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XML-RPC is a remote procedure call (RPC) protocol which uses XML to encode its calls and HTTP as a transport mechanism.[1]


The XML-RPC protocol was created in 1998 by Dave Winer of UserLand Software and Microsoft,[2] with Microsoft seeing the protocol as an essential part of scaling up its efforts in business-to-business e-commerce.[3] As new functionality was introduced, the standard evolved into what is now SOAP.[4]

UserLand supported XML-RPC from version 5.1 of its Frontier web content management system,[4] released in June 1998.[5]

XML-RPC's idea of a human-readable-and-writable, script-parsable standard for HTTP-based requests and responses has also been implemented in competing specifications such as Allaire's Web Distributed Data Exchange (WDDX) and webMethod's Web Interface Definition Language (WIDL).[6] Prior art wrapping COM, CORBA, and Java RMI objects in XML syntax and transporting them via HTTP also existed in DataChannel's WebBroker technology.[7][8]

The generic use of XML for remote procedure call (RPC) was patented by Phillip Merrick, Stewart Allen, and Joseph Lapp in April 2006, claiming benefit to a provisional application filed in March 1998. The patent was assigned to webMethods, located in Fairfax, VA. The patent expired on 23 March 2019.[9]


In XML-RPC, a client performs an RPC by sending an HTTP request to a server that implements XML-RPC and receives the HTTP response. A call can have multiple parameters and one result. The protocol defines a few data types for the parameters and result. Some of these data types are complex, i.e. nested. For example, you can have a parameter that is an array of five integers.

The parameters/result structure and the set of data types are meant to mirror those used in common programming languages.

Identification of clients for authorization purposes can be achieved using popular HTTP security methods. Basic access authentication can be used for identification and authentication.

In comparison to RESTful protocols, where resource representations (documents) are transferred, XML-RPC is designed to call methods. The practical difference is just that XML-RPC is much more structured, which means common library code can be used to implement clients and servers and there is less design and documentation work for a specific application protocol. One salient technical difference between typical RESTful protocols and XML-RPC is that many RESTful protocols use the HTTP URI for parameter information, whereas with XML-RPC, the URI just identifies the server.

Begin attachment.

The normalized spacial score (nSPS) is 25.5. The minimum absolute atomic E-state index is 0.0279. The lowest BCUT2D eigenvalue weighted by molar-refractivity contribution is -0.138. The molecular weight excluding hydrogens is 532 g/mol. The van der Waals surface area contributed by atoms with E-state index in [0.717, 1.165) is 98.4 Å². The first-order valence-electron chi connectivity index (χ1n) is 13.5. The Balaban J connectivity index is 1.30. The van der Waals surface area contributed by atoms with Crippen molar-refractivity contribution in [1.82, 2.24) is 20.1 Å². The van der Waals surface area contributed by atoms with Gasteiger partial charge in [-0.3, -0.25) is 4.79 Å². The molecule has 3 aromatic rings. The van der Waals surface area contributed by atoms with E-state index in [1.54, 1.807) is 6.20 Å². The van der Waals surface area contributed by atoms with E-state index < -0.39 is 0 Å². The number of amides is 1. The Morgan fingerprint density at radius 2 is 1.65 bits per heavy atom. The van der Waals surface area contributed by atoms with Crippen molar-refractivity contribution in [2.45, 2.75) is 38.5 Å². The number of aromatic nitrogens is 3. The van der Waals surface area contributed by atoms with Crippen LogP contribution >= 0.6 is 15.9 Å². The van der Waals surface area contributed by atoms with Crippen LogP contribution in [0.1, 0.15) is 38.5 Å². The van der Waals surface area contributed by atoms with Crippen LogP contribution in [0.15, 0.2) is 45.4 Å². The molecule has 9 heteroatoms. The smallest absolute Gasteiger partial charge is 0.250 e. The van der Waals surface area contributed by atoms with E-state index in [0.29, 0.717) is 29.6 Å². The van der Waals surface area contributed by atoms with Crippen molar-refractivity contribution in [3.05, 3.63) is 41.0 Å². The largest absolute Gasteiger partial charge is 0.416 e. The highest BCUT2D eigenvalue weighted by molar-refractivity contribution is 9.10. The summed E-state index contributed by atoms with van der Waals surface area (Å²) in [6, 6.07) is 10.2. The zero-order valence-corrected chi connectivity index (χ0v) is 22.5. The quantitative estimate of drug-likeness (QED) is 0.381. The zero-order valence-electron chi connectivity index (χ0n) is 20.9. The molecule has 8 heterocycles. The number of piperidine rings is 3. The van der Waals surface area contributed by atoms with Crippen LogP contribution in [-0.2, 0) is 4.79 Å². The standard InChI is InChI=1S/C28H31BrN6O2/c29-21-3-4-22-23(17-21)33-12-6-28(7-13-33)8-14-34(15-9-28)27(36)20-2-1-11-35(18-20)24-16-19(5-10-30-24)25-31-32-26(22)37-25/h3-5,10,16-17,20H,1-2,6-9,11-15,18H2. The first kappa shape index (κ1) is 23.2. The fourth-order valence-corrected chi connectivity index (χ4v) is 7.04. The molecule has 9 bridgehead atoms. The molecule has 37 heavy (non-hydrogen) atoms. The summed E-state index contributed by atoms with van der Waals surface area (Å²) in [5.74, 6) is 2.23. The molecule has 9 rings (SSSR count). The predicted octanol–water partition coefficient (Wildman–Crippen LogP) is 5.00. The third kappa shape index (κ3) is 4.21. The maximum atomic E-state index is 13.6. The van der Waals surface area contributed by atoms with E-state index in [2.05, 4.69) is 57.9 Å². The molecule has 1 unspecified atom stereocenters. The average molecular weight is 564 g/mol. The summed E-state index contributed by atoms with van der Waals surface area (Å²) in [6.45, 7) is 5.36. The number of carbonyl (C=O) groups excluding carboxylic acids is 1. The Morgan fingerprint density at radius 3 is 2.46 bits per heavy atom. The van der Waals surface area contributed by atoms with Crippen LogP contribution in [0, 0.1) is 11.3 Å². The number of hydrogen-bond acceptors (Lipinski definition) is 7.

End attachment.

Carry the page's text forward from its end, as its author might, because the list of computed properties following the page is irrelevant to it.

JSON-RPC is similar to XML-RPC.

Data types[edit]

Common datatypes are converted into their XML equivalents with example values shown below:

Name Tag Example Description
    <value><string>Something here</string></value>
Array of values, storing no keys
Base64-encoded binary data
Boolean logical value (0 or 1)
Date and time in ISO 8601 format
Double precision floating point number


Whole number, integer
<string>Hello world!</string>


Hello world!
String of characters. Must follow XML encoding.
Associative array
Discriminated null value; an XML-RPC extension


An example of a typical XML-RPC request would be:

<?xml version="1.0"?>

An example of a typical XML-RPC response would be:

<?xml version="1.0"?>
        <value><string>South Dakota</string></value>

A typical XML-RPC fault would be:

<?xml version="1.0"?>
          <value><string>Too many parameters.</string></value>


Recent critics (from 2010 and onwards) of XML-RPC argue that RPC calls can be made with plain XML, and that XML-RPC does not add any value over XML. Both XML-RPC and XML require an application-level data model, such as which field names are defined in the XML schema or the parameter names in XML-RPC. Furthermore, XML-RPC uses about 4 times the number of bytes compared to plain XML to encode the same objects, which is itself verbose compared to JSON.[10][11][12]

See also[edit]


  1. ^ Simon St. Laurent, Joe Johnston, Edd Dumbill. (June 2001) Programming Web Services with XML-RPC. O'Reilly. First Edition.
  2. ^ Box, Don (1 April 2001). "A Brief History of SOAP". O'Reilly. Retrieved 27 October 2010.
  3. ^ Rupley, Sebastian (30 June 1999). "XML's Next Step". PC Magazine. Archived from the original on 4 March 2000. Retrieved 17 November 2015.
  4. ^ a b Walsh, Jeff (10 July 1999). "Microsoft spearheads protocol push". Infoworld. Archived from the original on 14 September 1999. Retrieved 17 November 2015.
  5. ^ Walsh, Jeff (29 June 1998). "UserLand releases Frontier 5.1, drops freeware model". InfoWorld. Archived from the original on 15 September 1999. Retrieved 17 November 2015.
  6. ^ Udell, Jon (7 June 1999). "Exploring XML-RPC: DCOM? CORBA? RMI? Why Not Just XML-RPC?". Byte. Archived from the original on 4 March 2000. Retrieved 17 November 2015.
  7. ^ Walsh, Jeff (25 May 1998). "W3C gives a nod to DataChannel's WebBroker". Infoworld. Vol. 20, no. 21. Archived from the original on 10 September 1999. Retrieved 17 November 2015.
  8. ^ Vizard, Michael; Walsh, Jeff (29 June 1998). "DataChannel's Dave Pool talks about shaping the role of XML to suit different needs". Infoworld. Archived from the original on 16 September 1999. Retrieved 8 December 2015.
  9. ^ Merrick; et al. (11 April 2006). "US Patent 7,028,312". Retrieved 18 September 2008.
  10. ^ "What is the benefit of XML-RPC over plain XML?". Stack Overflow. 9 September 2009. Retrieved 7 April 2011.
  11. ^ "An open poll on the merits of XmlRpc versus alternatives". intertwingly.net. 22 November 2006. Retrieved 7 April 2011.
  12. ^ Jon Canady (14 January 2010). "If you have REST, why XML-RPC?". joncanady.com. Archived from the original on 11 May 2013. Retrieved 7 April 2011.

External links[edit]